The photo from the book "What Ever Happened to Robert Aldrich" I showed to Eddie Albert that jogged his memory.

The photo from the book “What Ever Happened to Robert Aldrich” I showed to Eddie Albert that jogged his memory.

E: [looking] Oh yeah. And that son-of-a-bitch, the other guy, he was a giant. Wasn’t he great?
D: Palance?
E: Yeah. God, he was good. He was kind of a new kid at the time. He came out of the mines of Pennsylvania somewhere. [Laughs] But man….I was sick the whole time because I had to…I had just come from the war and I had a bad time during the war….I had to talk myself into that I was a coward, which will make you sick. All day, like the master at that time..the other guy, what was his name?
D: Jack Palance?
E: Yeah, he was a master. He whipped himself to such a hatred against me. Really, he did.
D: That could be pretty frightening. So, it made you more of a coward in your part.
E: Yes, but he had no intention of holding his punch, either So, I’d put a foot out like that [demonstrates] because I was ready to move if he made the slightest move. I was going to get out of there. It was that close. I had nothing but admiration for that guy. I think he was one of the most individual actors that I have ever seen. Jack, I’m talking about. Now, going back to our friend Marvin here, he was totally in charge. He was always in charge. He had done his homework.
D: Do you remember the two big scenes you had with him in the movie?

Lee Marvin (left) goes over the attack plan with Eddie Albert (right).

Lee Marvin (left) goes over the attack plan with Eddie Albert (right).

E: I can’t think of anything special about that but every time I saw him, he had grown tremendously in charge of the peculiarities of acting. He had a wonderful voice. [looks at Aldrich book] I never saw this book about him. I did about four pictures with him. I loved him.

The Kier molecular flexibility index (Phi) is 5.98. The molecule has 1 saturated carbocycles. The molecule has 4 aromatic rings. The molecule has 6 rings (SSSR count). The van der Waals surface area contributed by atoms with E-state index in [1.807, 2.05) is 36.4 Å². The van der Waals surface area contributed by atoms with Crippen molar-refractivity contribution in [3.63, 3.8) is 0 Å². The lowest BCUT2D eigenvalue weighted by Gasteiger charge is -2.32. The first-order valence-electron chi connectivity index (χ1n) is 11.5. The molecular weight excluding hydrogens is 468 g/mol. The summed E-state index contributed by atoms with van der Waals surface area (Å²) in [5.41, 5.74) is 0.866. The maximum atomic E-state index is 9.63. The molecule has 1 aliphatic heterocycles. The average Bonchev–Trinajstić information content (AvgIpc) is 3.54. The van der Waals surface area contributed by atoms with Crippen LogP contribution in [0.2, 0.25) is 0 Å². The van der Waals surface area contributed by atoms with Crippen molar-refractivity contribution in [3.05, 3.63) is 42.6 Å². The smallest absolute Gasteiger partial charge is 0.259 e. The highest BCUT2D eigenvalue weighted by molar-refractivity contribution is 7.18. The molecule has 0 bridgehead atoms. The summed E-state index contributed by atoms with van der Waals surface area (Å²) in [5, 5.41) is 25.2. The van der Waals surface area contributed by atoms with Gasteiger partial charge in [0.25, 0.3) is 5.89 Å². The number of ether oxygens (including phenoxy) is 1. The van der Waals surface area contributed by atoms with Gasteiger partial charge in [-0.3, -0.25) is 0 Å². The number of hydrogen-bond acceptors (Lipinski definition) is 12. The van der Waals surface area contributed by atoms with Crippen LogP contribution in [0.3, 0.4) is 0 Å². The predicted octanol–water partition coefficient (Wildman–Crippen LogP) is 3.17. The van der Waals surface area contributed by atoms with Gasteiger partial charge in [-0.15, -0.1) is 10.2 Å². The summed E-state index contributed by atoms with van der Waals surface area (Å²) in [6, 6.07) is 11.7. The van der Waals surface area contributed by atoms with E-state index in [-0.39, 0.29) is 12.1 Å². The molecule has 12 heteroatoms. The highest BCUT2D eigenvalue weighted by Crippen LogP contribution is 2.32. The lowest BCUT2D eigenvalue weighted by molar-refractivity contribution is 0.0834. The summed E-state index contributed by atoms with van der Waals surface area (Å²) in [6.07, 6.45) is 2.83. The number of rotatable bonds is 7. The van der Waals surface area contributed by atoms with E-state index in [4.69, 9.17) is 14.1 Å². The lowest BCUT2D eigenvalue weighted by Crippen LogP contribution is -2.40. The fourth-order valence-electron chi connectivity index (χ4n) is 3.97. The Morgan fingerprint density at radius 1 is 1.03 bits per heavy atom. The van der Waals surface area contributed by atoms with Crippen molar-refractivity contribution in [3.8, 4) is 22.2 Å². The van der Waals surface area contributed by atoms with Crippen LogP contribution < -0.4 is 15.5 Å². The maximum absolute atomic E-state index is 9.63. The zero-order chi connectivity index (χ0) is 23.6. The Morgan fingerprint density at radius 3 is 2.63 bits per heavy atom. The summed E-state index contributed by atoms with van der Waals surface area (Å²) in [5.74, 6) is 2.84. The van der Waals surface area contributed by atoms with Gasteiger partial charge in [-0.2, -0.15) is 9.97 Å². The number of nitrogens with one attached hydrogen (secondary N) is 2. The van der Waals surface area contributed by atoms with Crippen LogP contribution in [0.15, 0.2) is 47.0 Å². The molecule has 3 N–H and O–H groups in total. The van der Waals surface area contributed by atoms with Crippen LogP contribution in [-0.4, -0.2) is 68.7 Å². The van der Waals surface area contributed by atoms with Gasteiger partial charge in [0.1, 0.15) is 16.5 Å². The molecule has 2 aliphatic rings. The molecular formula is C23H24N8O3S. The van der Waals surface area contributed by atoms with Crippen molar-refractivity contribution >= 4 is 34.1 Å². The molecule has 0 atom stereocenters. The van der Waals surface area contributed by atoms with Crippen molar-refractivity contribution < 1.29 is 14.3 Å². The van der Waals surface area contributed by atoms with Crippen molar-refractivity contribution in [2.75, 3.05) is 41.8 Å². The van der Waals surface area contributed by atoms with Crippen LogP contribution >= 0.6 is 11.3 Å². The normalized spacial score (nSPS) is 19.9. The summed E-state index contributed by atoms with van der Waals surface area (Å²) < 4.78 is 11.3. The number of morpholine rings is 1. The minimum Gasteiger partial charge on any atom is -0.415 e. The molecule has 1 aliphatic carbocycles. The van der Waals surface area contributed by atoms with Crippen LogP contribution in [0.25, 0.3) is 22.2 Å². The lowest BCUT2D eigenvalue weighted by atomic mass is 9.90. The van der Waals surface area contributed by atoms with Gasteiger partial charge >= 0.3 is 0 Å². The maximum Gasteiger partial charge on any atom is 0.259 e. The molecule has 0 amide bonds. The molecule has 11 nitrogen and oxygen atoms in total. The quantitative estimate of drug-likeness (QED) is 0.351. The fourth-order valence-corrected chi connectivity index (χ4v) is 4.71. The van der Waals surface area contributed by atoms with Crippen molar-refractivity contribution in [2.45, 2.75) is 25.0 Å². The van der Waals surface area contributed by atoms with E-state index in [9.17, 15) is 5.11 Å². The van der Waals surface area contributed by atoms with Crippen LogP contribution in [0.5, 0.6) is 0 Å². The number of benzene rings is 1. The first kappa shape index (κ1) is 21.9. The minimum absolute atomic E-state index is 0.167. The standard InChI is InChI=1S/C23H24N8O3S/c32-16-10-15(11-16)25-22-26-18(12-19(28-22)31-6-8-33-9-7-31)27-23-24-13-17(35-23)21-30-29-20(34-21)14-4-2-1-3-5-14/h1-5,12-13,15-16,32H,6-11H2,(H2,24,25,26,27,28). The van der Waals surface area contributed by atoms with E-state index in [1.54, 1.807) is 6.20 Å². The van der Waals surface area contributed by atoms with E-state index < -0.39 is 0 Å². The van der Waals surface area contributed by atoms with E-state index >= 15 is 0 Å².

E: What was he like? What kind of man was he?

A rare photo from the film's pressbook showing director Aldrich (left) instructing actor Eddie Albert (right).

A rare photo from the film’s pressbook showing director Aldrich (left) instructing actor Eddie Albert (right).

E: He knew acting. He selected us [Marvin & Albert] all the time with several other guys he could count on…I forgot all the things I did with him. I remember one thing about him. We were just starting Attack! We had rehearsed for a week. I think it was a Monday and we were all there. But the kid from New York, I’ve forgotten his name…he was a leading part. He played the main soldier.
D: William Smithers?
E: That could be. Anyway, he was about 15-20 minutes late and Aldrich didn’t say anything. Tuesday came and he was 20 minutes late again. Aldrich said, “I want to have a conference.” He said to everyone gathered the importance of being on time. Then, looking right at Smithers, he said, “Now, this is very important: if you are ever late again, I’ll run your ass right out of this town…”
D: That’ll do it.

The presskit bio on Lee Marvin is added here as a bonus so readers can see just how much the actor embellished his acting career.

The presskit bio on Lee Marvin is added here as a bonus so readers can see just how much the actor embellished his acting career.

Also in the pressbook is this example of the studio taking advantage of the U.S. Military’s disdain for the film…

A pressbook item seeking to utilize the miliatry's dsidain for the film.

A pressbook item seeking to utilize the miliatry’s dsidain for the film.